rotation++;
  delay(10);
}

void frequencyShuffler()
{
  uint16_t shift = 0;
  float newAmplitudeVal;
  int newFrequencyVal;
  for (int i = 0; i < 3; i++)
  {
    newAmplitudeVal = random(0, 255) / 255.0;
    newFrequencyVal = random(2, 14);
    switch (i)
      {
      case 0:
      newRedAmplitude = newAmplitudeVal;
      newRedFrequency = newFrequencyVal;
      break;
      case 1:
      newGreenAmplitude = newAmplitudeVal;
      newGreenFrequency = newFrequencyVal;
      break;
      case 2:
      newBlueAmplitude = newAmplitudeVal;
      newBlueFrequency = newFrequencyVal;
      break;
    }
  }
}

Going further

Any project always has room for improvement, and with this one there are a couple things I’d like to see. The first thing would be a tighter pixel density for the face of the guitar. The second would be to continuously shuffle the frequencies and amplitudes such that the waves are constantly shifting their shapes and sizes. The next effect I was going to add was varying speeds and directions on each of the waves to allow even more variability. Getting all of these things implemented would make a seriously good-looking effect for LED strips. If you have suggestions for wacky color patterns or functions you like to run on your LEDs let me know in the comments below.


Comments 8 comments

  • higher density? DO IT ;-)

    –> use the APA102 2020 LEDs (2x2mm) :-)

    • this gives you better controller options (pocketbeagle / rpi / other embedded boards)
      as they have SPI-like clock and data separated…
    • and visually better as they are more camera friendly (higher pwm frequency)

    multiple options to use them:

    regarding power

    best case would be to have a 24V or higher supply line that goes up to the guitar -
    and then use several step-down (buck regulators) to translate down to 5V with high-amps output..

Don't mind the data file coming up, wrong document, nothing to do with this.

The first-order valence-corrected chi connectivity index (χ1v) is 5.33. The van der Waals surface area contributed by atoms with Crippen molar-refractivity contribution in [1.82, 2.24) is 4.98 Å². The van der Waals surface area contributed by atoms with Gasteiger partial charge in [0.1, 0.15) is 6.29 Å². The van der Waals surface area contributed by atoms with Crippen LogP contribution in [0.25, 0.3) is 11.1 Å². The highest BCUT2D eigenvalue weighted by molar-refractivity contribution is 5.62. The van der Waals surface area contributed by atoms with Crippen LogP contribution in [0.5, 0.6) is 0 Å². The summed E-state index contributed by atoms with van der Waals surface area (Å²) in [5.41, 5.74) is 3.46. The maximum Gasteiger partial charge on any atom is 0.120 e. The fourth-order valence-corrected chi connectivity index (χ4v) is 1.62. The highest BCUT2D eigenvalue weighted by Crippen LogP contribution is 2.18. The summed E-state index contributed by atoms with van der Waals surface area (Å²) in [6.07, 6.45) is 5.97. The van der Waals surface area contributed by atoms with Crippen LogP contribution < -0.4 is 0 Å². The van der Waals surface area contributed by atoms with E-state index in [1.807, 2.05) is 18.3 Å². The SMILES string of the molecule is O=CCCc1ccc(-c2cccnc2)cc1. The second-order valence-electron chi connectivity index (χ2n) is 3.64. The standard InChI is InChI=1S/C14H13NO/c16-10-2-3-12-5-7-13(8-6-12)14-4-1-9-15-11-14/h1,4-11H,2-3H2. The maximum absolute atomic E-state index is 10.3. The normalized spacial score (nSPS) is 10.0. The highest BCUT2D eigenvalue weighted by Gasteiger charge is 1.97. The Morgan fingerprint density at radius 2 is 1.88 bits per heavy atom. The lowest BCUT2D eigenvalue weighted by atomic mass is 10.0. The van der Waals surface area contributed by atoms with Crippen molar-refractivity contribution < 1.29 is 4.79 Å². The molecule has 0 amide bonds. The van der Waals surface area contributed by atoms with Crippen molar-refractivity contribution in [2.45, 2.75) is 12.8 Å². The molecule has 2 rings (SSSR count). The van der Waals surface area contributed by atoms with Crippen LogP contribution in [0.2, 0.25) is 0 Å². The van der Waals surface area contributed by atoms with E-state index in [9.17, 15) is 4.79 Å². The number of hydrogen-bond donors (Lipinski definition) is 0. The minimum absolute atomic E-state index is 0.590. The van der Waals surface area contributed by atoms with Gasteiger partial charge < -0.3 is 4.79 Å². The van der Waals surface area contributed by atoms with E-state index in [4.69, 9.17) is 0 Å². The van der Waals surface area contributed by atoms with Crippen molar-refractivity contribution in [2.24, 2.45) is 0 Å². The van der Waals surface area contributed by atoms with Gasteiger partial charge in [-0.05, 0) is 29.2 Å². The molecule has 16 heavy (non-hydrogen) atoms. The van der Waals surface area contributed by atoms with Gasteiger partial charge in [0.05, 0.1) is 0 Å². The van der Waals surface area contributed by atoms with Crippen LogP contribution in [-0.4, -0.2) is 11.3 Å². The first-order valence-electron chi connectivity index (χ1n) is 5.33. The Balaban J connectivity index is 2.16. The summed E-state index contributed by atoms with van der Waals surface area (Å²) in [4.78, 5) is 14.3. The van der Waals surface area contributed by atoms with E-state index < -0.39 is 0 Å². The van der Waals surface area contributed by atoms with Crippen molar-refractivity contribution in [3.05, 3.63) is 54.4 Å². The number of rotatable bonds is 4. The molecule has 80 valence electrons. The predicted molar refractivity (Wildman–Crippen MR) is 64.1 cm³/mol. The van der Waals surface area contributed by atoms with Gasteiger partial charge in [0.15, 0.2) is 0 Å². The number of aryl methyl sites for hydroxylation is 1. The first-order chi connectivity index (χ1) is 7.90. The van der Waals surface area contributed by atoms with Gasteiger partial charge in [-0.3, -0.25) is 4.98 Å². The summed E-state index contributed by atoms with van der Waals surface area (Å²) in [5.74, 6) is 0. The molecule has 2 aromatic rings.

i would target 10A per regulator - this way from the power point of view you can split up your hole screen in parts - and if something goes wrong only 10A can smoke - and not 100A…
    up till know i did not find any fitting ready made (small sized) modules for this..
    but there are controller chips for this kind of thing out there…
    if anyone wants more info on what i have found/researched so far let me know. and i will dig for my text file… ;-)

  • Would you guys consider running ColorChord on this with the guitar being the input? I would be more than happy to help collab/with the setup. ColorChord on a Guitar or ColorChord on a Saxophone

    • I’ll probably create something similar to colorchord, just running FFT on an ESP32 and outputting that to the lights.I’d like to avoid using a laptop if at all possible as I’d like the microcontroller to be able to handle several different modes (colorchord-esque mode, presets, and DMX input)

  • Great project!

    One tidbit conspicuous by its absence is mention of what processor you used.

    I’m afraid I’d be distracted from playing the guitar by the flashing lights on it. Hope that the guy for whom you’re doing this won’t have that problem! (It may explain why I’m a LOT better at electronics and programming than I am at playing the guitar!)

    • Thanks! For the demo in the video I used an ESP 8266 but for the final build I’m using an ESP32. I discovered a timing issue with multiple strips on the ESP32 the day I filmed (demos never work) also, the WS2812/SK6812 has quite finicky timing as it has an internally generated clock which must be matched by your microcontroller.

      Anyway I totally agree with the flashy lights comment, I’ve been distracted just trying to program the thing and that was before it looked this good so I’m excited to see how the patterns on the guitar and the artist coexist in a live show environment!

      • One thought: There are folks who like to put on some really fantastic “Holiday Displays”, making lights on their houses “dance” to the music. Although these are “fixed programs”, and are just time-sync'ed to the music, rather than responding to the music, looking at the GUI for the software might give some inspiration. Sorry, I don’t recall the names of the programs off hand, and the one guy I knew who was really into it here in the Phoenix area has moved back to Pennsylvania. He did give a presentation to the ham radio club we were both in about once every other year while he was here. (He also said that the most expensive part of his display was all of the extension cords!)

        Yeah, I’m familiar with the timing issues on the NeoPixels. (That’s partly why I asked!)

  • Dude, so rad! Can you make one for me??!! First thing I’d want to do is link the light effects to each of my effects pedals. And get it to react to what I was playing with one of these. How is power gonna make it’s way up to the guitar?

    • Linking up to the pedal would be sweet!! I dig that idea, and I just got out of guitar land Pete don’t drag me back in… I’d absolutely be willing to assist and give you some more tips on paint points I had.